Depending on the township, there are certain “permits” required by the buyer of a home. Usually, this means securing a Certificate of (continuing) Use and Occupancy, which means contacting the local town government and securing the necessary forms and payment, often times accompanied with an inspection of the property; the same conditions may apply to a Fire Inspection, depending on the town. As your agent, we will meet with the officials, schedule the appointments and inspections, be a witness to these same inspections and report back to you and your attorney so that you are in full compliance of your contract and will be able to close once you have your mortgage commitment. The next stage of the mortgage process is your Clear to Close. This means you have successfully received your final review and the bank is then on the verge of “funding” your loan and thus enabling you to consummate your purchase of your new Dream Home.

You are almost at the finish line, but there is another important step: The Walk Through. We want to schedule a final walk through to inspect the property after the seller has moved out. We will make sure that the home is still in its expected condition, we will confirm that repairs, if needed, were done and we will make sure that no damage to floors and walls was done when the sellers vacated the property. Should something have happened, we immediately contact your attorney and seek remediation. A good Realtor knows how to keep you protected during this final hurdle. When this is concluded, you head over to meet your attorney and execute all the closing documents; when all the paperwork is signed, you will be handed your new keys and you officially become the rightful and legal owners of your new home!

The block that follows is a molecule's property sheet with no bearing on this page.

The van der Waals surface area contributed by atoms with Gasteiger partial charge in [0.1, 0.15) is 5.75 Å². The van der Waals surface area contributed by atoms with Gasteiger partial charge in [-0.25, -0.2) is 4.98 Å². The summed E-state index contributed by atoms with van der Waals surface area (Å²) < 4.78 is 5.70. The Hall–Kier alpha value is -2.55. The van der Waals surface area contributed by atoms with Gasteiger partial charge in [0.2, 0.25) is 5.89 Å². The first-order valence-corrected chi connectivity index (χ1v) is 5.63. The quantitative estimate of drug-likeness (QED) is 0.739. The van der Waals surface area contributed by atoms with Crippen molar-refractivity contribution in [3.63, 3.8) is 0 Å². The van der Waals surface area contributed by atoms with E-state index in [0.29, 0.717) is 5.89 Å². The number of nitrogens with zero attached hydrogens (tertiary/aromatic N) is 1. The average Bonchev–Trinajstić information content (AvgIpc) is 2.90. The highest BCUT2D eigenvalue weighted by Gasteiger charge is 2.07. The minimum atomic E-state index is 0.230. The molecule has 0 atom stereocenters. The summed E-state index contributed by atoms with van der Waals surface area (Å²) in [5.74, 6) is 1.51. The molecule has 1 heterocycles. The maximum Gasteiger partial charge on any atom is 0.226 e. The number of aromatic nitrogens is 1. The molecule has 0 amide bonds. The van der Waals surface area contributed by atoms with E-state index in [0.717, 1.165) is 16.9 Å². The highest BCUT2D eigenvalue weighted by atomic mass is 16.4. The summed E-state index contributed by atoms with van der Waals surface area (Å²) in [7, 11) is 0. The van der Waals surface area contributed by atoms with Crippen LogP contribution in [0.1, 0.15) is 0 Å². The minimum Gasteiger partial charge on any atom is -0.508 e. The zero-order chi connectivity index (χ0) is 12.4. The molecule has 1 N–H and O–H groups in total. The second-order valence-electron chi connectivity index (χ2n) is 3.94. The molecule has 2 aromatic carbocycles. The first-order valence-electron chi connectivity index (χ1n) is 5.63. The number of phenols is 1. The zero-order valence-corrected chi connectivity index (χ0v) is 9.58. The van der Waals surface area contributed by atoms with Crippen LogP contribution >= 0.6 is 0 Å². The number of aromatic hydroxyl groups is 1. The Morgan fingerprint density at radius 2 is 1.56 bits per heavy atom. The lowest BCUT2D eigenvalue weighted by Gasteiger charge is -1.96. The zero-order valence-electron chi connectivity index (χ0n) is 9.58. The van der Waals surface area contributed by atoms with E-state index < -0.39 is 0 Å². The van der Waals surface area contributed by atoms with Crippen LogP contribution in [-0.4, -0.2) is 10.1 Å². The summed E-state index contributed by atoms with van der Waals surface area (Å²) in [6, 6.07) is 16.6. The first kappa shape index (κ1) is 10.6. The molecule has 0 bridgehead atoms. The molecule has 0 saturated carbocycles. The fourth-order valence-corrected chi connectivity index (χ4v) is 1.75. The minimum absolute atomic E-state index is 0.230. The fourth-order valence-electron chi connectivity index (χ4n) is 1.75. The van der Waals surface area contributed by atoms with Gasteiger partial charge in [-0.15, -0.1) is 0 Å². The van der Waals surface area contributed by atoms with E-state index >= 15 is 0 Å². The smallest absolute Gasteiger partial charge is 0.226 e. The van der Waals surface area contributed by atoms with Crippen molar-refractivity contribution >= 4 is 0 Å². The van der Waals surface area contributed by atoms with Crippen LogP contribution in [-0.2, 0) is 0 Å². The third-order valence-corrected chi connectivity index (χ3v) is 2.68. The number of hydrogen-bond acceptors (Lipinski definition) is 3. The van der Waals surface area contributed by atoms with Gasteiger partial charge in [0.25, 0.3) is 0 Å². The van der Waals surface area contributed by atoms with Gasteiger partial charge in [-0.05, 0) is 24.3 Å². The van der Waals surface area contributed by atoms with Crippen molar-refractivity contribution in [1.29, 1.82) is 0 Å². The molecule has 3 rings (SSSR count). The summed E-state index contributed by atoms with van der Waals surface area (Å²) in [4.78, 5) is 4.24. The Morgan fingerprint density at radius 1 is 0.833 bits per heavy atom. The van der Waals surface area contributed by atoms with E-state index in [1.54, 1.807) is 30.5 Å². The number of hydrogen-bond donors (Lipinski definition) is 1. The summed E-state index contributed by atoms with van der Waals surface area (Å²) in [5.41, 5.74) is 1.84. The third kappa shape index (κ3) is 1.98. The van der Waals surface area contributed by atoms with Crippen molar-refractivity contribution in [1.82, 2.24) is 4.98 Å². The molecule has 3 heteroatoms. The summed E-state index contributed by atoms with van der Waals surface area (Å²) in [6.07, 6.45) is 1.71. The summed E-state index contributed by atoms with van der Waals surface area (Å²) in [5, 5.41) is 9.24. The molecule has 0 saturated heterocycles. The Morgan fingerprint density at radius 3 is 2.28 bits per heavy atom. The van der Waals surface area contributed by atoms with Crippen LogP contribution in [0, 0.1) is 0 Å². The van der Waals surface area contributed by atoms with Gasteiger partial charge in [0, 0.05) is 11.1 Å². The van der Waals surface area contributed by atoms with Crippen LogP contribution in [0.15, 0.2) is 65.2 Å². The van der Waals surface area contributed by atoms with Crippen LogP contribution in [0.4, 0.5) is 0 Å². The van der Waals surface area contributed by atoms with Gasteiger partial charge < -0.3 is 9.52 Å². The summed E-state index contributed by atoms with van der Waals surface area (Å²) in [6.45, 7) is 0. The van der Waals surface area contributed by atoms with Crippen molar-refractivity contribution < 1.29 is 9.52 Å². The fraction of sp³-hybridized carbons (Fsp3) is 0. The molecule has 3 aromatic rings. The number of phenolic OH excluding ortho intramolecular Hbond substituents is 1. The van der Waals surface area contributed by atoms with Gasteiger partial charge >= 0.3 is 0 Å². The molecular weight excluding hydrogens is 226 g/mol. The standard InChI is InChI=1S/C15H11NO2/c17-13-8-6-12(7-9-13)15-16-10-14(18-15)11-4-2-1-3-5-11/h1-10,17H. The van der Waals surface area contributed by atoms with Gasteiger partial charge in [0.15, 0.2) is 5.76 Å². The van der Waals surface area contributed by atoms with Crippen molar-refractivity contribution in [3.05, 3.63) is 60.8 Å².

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Mark Slade
License #: 0901310
The Mark Slade Homes Team